Examiner Crime Reporter Andrew Hirst looks at some of the scams currently doing the rounds in Huddersfield
TRICKSTERS who fooled sports fans into paying to use a firm's car park were just some of the criminals running scams targeting Huddersfield people.
Two more widely different scams have come to light since we reported that fraudsters hoodwinked both rugby league and soccer fans to use the Jewson's car park on St Andrew's Road.
The soccer fans paid £2.50 for the privilege on Tuesday night.
The cheeky thieves then jammed a bollard they had previously removed back in the ground.
This left 49 vehicles stuck in the car park. Firefighters had to cut through a pole and height restriction barrier to free them.
The fraudsters had used the same scam during the Giants game last Friday and altogether made around £200 - but caused damage estimated at £5,000.
Scams now seem to be a part of everyday life.
A Huddersfield businessman said his firm had been targeted by fraudsters who said he had agreed to sponsor books for schools.
He has had several calls from the fraudsters demanding £250 - but said that if he paid by credit card over the phone they would knock £50 off.
The man - who did not want to be named, for fear of reprisals - said: "If I give anything I always insist on the correct paperwork and a charity number.
"When I started to ask for these details the callers became abusive.
"When they rang back I asked for their phone number and address. But they would not give them and when I phoned 1471 the automated message said the caller's number was withheld.
"This is not a scam. It's simple theft.
"If they got hold of credit card details goodness knows how much they would take from accounts - so I would warn other people to beware."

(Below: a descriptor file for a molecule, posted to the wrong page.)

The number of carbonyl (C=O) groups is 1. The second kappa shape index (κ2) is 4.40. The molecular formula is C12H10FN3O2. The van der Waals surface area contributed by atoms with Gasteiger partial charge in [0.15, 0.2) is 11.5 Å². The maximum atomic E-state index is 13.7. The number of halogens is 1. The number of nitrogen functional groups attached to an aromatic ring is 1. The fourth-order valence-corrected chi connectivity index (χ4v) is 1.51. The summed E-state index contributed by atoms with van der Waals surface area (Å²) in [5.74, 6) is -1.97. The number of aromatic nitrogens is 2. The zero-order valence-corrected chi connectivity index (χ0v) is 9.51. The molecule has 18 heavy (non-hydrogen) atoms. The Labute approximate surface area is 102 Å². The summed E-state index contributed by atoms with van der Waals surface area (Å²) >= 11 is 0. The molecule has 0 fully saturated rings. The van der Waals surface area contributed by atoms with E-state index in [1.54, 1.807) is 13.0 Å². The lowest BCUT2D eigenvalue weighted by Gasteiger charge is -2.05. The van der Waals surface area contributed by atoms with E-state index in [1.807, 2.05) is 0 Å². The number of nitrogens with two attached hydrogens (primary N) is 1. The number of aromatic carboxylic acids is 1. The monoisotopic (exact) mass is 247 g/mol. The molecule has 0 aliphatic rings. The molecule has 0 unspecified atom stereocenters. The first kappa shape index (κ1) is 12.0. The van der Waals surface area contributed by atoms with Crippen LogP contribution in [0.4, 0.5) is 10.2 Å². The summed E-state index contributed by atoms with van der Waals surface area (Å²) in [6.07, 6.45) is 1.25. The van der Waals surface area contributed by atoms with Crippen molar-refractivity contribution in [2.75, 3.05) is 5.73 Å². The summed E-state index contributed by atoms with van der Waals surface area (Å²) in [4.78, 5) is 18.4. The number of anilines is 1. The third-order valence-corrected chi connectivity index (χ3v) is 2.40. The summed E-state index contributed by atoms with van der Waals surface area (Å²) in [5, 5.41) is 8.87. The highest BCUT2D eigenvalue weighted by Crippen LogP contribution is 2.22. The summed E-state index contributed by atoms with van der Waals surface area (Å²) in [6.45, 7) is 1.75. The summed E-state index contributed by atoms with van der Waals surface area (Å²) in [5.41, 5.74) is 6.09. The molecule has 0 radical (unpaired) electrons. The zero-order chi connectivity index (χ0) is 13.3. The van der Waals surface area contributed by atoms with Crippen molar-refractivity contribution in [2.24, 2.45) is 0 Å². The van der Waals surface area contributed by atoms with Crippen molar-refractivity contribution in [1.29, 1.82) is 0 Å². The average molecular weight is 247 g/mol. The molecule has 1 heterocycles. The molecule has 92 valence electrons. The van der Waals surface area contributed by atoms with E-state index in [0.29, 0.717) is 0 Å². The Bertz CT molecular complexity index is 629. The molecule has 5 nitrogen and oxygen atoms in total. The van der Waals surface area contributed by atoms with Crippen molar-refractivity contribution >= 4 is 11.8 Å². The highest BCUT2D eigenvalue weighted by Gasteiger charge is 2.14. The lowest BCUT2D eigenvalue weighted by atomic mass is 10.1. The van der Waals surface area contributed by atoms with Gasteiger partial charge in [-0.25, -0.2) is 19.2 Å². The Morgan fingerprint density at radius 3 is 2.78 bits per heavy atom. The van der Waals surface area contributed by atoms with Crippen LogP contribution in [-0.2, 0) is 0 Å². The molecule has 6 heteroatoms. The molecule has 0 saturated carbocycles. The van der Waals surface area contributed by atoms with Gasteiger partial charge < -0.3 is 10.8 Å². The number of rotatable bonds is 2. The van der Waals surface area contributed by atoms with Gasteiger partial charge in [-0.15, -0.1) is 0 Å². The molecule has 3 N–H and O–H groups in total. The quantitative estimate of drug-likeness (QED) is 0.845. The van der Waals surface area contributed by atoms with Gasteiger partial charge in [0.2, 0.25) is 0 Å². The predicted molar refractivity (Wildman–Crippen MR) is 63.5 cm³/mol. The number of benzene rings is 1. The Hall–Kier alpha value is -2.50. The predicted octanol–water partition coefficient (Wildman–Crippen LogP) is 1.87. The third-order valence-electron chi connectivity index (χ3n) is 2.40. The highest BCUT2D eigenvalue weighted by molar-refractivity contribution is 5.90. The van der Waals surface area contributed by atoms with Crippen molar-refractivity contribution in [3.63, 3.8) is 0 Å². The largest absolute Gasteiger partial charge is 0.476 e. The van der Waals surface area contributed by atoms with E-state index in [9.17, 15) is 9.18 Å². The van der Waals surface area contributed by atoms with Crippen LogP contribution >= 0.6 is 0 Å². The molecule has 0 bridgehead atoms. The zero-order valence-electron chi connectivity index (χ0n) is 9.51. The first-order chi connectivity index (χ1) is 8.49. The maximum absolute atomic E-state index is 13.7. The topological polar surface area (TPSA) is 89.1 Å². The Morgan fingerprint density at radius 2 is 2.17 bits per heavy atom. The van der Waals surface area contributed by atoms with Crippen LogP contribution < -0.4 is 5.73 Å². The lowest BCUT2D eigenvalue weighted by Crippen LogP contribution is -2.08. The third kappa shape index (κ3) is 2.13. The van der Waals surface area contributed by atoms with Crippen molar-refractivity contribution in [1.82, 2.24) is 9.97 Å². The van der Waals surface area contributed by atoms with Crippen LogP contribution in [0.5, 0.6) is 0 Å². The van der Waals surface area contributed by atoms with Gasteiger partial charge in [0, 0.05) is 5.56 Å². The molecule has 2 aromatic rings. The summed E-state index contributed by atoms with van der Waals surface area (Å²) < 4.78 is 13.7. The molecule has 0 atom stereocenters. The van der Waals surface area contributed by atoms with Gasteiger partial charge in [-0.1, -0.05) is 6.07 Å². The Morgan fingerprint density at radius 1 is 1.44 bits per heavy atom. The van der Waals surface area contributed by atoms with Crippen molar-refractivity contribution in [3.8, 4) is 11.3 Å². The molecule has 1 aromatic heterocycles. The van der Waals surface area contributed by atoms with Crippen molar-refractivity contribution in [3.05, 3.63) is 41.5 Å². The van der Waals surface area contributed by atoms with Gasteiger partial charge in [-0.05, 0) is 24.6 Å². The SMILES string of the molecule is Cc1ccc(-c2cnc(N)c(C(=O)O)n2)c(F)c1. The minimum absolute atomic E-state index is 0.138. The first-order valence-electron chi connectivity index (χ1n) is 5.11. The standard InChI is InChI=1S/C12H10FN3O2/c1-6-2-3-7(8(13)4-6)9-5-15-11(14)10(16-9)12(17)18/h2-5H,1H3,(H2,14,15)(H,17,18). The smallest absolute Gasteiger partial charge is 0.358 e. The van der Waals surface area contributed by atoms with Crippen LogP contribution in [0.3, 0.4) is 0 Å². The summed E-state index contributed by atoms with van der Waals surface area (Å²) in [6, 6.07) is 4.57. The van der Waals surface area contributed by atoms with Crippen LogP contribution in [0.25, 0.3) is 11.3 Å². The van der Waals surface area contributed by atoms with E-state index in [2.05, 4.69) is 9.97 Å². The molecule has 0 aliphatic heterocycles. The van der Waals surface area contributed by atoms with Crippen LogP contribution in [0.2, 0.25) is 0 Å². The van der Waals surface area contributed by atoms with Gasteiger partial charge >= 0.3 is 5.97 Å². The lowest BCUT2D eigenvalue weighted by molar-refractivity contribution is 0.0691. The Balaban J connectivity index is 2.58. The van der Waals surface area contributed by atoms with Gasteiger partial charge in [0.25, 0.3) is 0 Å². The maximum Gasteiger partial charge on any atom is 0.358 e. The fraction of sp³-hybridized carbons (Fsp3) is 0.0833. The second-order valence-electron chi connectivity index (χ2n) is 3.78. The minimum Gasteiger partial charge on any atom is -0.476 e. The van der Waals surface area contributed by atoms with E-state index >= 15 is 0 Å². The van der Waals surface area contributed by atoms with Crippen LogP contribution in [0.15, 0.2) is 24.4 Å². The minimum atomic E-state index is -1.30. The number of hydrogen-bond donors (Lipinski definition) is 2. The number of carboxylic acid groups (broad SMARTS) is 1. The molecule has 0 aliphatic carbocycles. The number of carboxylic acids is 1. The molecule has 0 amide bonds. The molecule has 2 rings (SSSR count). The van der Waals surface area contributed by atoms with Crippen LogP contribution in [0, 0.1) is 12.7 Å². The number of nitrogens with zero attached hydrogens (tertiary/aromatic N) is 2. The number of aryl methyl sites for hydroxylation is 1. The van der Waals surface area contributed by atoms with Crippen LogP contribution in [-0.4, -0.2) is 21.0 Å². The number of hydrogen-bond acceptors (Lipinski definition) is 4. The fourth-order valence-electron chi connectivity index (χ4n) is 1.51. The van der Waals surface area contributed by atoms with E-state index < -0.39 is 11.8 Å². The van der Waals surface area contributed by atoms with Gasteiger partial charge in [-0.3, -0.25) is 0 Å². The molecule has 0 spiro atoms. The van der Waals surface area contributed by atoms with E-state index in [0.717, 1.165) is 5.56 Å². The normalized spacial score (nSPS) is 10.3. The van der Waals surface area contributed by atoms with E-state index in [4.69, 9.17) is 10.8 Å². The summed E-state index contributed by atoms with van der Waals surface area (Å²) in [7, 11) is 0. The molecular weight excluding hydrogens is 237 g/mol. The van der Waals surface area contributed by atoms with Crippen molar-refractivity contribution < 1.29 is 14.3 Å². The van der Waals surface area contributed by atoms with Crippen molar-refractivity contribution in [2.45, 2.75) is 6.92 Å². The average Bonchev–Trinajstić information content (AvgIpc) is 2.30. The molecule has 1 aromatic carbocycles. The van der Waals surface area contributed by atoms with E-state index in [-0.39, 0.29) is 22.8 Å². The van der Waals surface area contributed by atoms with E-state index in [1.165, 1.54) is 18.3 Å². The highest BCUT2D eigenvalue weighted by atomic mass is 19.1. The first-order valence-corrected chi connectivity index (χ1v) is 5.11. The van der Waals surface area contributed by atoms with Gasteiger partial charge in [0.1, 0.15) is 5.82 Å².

A Huddersfield woman contacted the Examiner to say a man had sold her compost for £60 from the back of a lorry after saying her husband bought compost from him every year.
When her husband came home he said she had been conned as he did not buy compost. Also, the amount the man left was only worth a fiver.
The woman, who asked not to be named, said: "I was very upset and want to warn other people about this con. It has left me feeling very vulnerable."
Other scams continually doing the rounds are dodgy overseas `businessmen' who have got their hands on millions of pounds in dubious circumstances.
They want to put the money in your bank account, but you have to pay an advance fee to cover the cost of sorting certain problems out.
The letters, usually in poor English, are signed by someone who claims to be a doctor, chief or general - and the cash never turns up.
And many people have received letters saying they have won an international lottery, without even forking out for a ticket.
But the fraudsters want you to pay a fee upfront before the money is released. You may pay your fee, but you never see your fortune.
One of the simplest scams is the one where you have to phone premium rate numbers to pick up prizes ranging from a car or large cash sum to a piece of tatty jewellery.
You'll always end up with the tat - which costs far less than the cost of the premium rate call.
In short, offers coming through the post that seem too good to be true are just that.
There is one golden rule in life - always be suspicious.